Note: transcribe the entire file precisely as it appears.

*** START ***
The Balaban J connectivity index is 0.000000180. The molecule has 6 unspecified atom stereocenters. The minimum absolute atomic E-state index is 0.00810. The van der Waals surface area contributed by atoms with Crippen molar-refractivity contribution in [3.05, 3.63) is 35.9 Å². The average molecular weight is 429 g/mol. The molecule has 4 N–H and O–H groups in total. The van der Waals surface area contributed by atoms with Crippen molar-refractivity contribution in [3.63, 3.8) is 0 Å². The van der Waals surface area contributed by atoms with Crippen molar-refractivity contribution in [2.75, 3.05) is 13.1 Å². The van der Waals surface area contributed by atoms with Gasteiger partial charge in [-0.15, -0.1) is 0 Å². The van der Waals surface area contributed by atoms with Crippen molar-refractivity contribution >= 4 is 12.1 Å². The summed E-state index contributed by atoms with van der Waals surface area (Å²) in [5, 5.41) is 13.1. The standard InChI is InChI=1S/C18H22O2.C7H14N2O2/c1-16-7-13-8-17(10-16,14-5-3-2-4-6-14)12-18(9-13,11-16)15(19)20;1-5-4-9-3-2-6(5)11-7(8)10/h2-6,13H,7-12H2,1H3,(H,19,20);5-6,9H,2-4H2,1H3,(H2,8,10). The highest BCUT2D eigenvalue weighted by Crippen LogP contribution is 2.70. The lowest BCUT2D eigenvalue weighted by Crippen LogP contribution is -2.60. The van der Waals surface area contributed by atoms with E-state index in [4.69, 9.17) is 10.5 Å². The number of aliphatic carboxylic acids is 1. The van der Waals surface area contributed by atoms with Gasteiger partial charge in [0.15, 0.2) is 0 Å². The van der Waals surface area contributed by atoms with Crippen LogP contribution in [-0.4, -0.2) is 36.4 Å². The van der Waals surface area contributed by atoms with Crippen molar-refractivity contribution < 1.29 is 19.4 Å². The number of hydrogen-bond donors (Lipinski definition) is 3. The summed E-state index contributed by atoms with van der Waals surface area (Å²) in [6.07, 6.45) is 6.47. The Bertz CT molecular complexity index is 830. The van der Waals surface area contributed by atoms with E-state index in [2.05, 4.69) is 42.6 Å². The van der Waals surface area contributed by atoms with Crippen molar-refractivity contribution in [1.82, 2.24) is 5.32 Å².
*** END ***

The Balaban J connectivity index is 0.000000180. The molecule has 6 unspecified atom stereocenters. The minimum absolute atomic E-state index is 0.00810. The van der Waals surface area contributed by atoms with Crippen molar-refractivity contribution in [3.05, 3.63) is 35.9 Å². The average molecular weight is 429 g/mol. The molecule has 4 N–H and O–H groups in total. The van der Waals surface area contributed by atoms with Crippen molar-refractivity contribution in [3.63, 3.8) is 0 Å². The van der Waals surface area contributed by atoms with Crippen molar-refractivity contribution in [2.75, 3.05) is 13.1 Å². The van der Waals surface area contributed by atoms with Gasteiger partial charge in [-0.15, -0.1) is 0 Å². The van der Waals surface area contributed by atoms with Crippen molar-refractivity contribution >= 4 is 12.1 Å². The summed E-state index contributed by atoms with van der Waals surface area (Å²) in [5, 5.41) is 13.1. The standard InChI is InChI=1S/C18H22O2.C7H14N2O2/c1-16-7-13-8-17(10-16,14-5-3-2-4-6-14)12-18(9-13,11-16)15(19)20;1-5-4-9-3-2-6(5)11-7(8)10/h2-6,13H,7-12H2,1H3,(H,19,20);5-6,9H,2-4H2,1H3,(H2,8,10). The highest BCUT2D eigenvalue weighted by Crippen LogP contribution is 2.70. The lowest BCUT2D eigenvalue weighted by Crippen LogP contribution is -2.60. The van der Waals surface area contributed by atoms with E-state index in [4.69, 9.17) is 10.5 Å². The number of aliphatic carboxylic acids is 1. The van der Waals surface area contributed by atoms with Gasteiger partial charge in [0.15, 0.2) is 0 Å². The van der Waals surface area contributed by atoms with Crippen LogP contribution in [-0.4, -0.2) is 36.4 Å². The van der Waals surface area contributed by atoms with Crippen molar-refractivity contribution < 1.29 is 19.4 Å². The number of hydrogen-bond donors (Lipinski definition) is 3. The summed E-state index contributed by atoms with van der Waals surface area (Å²) in [6.07, 6.45) is 6.47. The Bertz CT molecular complexity index is 830. The van der Waals surface area contributed by atoms with E-state index in [2.05, 4.69) is 42.6 Å². The van der Waals surface area contributed by atoms with Crippen molar-refractivity contribution in [1.82, 2.24) is 5.32 Å².